Returning from an LGBTQ conference in Dallas, Fair sat next to an Indian man on the plane and began to talk with him. He learned this stranger’s life story: He was in the U.S. on a work visa and was visiting his sister in Frederick.

Fair offered the man a ride once they landed. 

“His sister heard that and said, ‘You’re about to get in some psycho’s car’ and my husband heard that and said, ‘You’re about to put a psycho in your car,’” Fair said.

Arriving at his new friend’s home, Fair unknowingly walked into a 60th birthday celebration for the man’s grandfather. He was invited inside. After standing around and chatting for some time, he really started to understand how much he was missing by not having constant communication or conversations with his voters, he never had the opportunity to create the vulnerability or break down the walls.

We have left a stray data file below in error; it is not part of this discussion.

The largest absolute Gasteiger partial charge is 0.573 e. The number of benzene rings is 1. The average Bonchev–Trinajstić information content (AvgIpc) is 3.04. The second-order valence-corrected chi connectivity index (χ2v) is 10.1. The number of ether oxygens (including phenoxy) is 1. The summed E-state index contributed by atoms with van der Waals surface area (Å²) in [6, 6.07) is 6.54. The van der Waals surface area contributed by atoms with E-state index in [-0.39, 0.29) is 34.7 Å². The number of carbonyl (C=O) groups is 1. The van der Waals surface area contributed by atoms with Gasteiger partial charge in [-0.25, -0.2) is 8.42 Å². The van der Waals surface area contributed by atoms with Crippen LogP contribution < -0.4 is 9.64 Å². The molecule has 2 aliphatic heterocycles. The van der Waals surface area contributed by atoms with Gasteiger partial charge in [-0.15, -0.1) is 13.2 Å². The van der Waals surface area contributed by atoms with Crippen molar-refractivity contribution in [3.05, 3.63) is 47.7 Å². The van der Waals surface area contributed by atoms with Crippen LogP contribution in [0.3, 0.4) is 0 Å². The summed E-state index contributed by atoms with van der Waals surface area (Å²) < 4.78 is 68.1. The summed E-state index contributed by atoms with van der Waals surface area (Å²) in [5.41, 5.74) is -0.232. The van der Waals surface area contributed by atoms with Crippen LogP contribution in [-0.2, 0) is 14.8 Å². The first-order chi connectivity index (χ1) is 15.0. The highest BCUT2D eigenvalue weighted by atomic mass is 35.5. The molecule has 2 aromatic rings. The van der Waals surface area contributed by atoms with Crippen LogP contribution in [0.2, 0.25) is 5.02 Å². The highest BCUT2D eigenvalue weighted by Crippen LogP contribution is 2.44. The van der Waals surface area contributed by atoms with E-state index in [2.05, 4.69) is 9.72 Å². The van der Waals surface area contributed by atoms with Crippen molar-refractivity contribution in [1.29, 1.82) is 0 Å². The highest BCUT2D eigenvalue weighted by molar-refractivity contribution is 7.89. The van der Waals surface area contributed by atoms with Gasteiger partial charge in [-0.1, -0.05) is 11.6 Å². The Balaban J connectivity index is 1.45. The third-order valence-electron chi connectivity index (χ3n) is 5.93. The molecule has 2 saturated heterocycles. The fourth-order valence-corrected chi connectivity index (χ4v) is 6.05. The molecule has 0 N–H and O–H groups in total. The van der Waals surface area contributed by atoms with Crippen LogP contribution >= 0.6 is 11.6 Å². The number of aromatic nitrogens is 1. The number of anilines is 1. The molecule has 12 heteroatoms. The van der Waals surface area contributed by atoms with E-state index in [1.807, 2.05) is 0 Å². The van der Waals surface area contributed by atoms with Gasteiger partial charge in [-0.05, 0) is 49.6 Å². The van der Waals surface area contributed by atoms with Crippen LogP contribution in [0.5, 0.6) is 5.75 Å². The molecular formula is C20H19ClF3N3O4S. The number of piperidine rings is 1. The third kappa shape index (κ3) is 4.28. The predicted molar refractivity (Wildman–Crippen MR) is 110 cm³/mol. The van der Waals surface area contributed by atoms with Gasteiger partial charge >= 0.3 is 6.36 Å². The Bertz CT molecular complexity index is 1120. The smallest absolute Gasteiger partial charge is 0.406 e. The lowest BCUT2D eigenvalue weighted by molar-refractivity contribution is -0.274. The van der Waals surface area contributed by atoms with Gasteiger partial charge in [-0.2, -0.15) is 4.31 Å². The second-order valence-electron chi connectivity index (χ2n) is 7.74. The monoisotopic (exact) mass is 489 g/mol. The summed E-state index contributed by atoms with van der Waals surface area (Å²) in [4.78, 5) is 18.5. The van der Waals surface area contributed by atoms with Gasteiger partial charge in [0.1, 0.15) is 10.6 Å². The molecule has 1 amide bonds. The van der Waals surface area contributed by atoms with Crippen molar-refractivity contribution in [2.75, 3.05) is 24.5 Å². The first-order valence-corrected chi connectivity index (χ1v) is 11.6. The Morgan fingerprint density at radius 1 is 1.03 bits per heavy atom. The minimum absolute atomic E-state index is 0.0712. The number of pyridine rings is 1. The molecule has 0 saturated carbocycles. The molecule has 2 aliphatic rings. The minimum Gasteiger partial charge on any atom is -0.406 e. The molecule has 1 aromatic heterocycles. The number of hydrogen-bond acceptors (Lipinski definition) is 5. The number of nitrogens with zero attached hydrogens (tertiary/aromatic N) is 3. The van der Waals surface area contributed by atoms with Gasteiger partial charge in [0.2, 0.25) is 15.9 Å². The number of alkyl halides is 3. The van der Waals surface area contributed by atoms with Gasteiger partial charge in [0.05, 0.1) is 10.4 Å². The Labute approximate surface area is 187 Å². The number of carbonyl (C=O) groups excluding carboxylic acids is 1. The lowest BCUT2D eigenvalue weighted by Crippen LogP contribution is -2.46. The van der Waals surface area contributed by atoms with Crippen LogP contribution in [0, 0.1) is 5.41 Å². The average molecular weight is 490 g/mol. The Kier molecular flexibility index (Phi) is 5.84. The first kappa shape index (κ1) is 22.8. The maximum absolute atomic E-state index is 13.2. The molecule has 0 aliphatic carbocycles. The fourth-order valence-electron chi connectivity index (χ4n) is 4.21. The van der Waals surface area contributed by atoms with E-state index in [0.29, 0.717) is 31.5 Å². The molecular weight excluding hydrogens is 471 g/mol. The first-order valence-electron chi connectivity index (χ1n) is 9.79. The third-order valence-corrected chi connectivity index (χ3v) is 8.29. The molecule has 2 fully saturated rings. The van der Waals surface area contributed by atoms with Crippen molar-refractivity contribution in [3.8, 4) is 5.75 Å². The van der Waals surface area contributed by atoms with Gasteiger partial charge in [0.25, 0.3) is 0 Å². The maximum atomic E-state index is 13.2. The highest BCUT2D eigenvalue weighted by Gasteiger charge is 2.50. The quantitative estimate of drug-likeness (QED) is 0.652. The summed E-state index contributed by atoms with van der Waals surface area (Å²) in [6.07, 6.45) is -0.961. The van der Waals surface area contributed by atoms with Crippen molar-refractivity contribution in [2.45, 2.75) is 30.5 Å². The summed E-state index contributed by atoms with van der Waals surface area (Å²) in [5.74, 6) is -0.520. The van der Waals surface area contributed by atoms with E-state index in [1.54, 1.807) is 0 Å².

Moving past elections, Fair is ready to tackle hard issues like having a comprehensive constituent service system, giving citizens access to government funded entities like the DMV and help these people get what they need. He also hopes to implement an output treatment model in Maryland, giving those struggling with mental health issues an option to remove themselves from their current home and move into a treatment center. 

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Two gay men elected to Md. House of Delegates

LGBTQ incumbents across state won re-election



From left, Kris Fair and Joseph Vogel (Photos courtesy of Fair and Vogel)

Two openly gay men won their Maryland House of Delegates races on Tuesday.